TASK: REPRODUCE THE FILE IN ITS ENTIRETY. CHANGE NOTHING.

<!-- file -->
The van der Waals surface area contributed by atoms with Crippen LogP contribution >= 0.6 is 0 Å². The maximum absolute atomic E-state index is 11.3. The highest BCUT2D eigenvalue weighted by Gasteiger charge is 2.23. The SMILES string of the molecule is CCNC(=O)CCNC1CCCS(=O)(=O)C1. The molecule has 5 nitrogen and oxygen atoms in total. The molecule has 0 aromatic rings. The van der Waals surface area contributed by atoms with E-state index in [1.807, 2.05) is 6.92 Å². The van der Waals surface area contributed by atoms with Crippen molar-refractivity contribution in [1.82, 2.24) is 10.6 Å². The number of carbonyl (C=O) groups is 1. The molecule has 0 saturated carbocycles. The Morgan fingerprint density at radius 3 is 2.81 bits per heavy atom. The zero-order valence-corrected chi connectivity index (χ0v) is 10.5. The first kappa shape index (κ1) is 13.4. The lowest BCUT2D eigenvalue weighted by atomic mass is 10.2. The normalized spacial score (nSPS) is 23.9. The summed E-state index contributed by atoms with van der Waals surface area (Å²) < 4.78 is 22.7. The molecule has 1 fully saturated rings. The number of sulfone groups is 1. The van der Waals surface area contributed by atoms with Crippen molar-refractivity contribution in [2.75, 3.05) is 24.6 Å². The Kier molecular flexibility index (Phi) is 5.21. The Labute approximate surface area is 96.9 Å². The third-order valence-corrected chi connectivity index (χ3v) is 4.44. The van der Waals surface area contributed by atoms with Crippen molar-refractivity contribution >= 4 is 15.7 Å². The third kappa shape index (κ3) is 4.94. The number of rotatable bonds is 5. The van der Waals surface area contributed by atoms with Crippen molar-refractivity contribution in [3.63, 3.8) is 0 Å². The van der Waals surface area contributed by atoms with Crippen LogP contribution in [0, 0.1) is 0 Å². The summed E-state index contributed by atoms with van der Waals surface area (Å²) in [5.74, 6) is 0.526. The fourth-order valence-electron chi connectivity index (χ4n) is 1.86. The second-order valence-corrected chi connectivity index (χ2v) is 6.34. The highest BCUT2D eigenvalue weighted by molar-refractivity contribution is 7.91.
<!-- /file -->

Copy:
The van der Waals surface area contributed by atoms with Crippen LogP contribution >= 0.6 is 0 Å². The maximum absolute atomic E-state index is 11.3. The highest BCUT2D eigenvalue weighted by Gasteiger charge is 2.23. The SMILES string of the molecule is CCNC(=O)CCNC1CCCS(=O)(=O)C1. The molecule has 5 nitrogen and oxygen atoms in total. The molecule has 0 aromatic rings. The van der Waals surface area contributed by atoms with E-state index in [1.807, 2.05) is 6.92 Å². The van der Waals surface area contributed by atoms with Crippen molar-refractivity contribution in [1.82, 2.24) is 10.6 Å². The number of carbonyl (C=O) groups is 1. The molecule has 0 saturated carbocycles. The Morgan fingerprint density at radius 3 is 2.81 bits per heavy atom. The zero-order valence-corrected chi connectivity index (χ0v) is 10.5. The first kappa shape index (κ1) is 13.4. The lowest BCUT2D eigenvalue weighted by atomic mass is 10.2. The normalized spacial score (nSPS) is 23.9. The summed E-state index contributed by atoms with van der Waals surface area (Å²) < 4.78 is 22.7. The molecule has 1 fully saturated rings. The number of sulfone groups is 1. The van der Waals surface area contributed by atoms with Crippen molar-refractivity contribution in [2.75, 3.05) is 24.6 Å². The Kier molecular flexibility index (Phi) is 5.21. The Labute approximate surface area is 96.9 Å². The third-order valence-corrected chi connectivity index (χ3v) is 4.44. The van der Waals surface area contributed by atoms with Crippen molar-refractivity contribution >= 4 is 15.7 Å². The third kappa shape index (κ3) is 4.94. The number of rotatable bonds is 5. The van der Waals surface area contributed by atoms with Crippen molar-refractivity contribution in [3.63, 3.8) is 0 Å². The van der Waals surface area contributed by atoms with Crippen LogP contribution in [0, 0.1) is 0 Å². The summed E-state index contributed by atoms with van der Waals surface area (Å²) in [5.74, 6) is 0.526. The fourth-order valence-electron chi connectivity index (χ4n) is 1.86. The second-order valence-corrected chi connectivity index (χ2v) is 6.34. The highest BCUT2D eigenvalue weighted by molar-refractivity contribution is 7.91.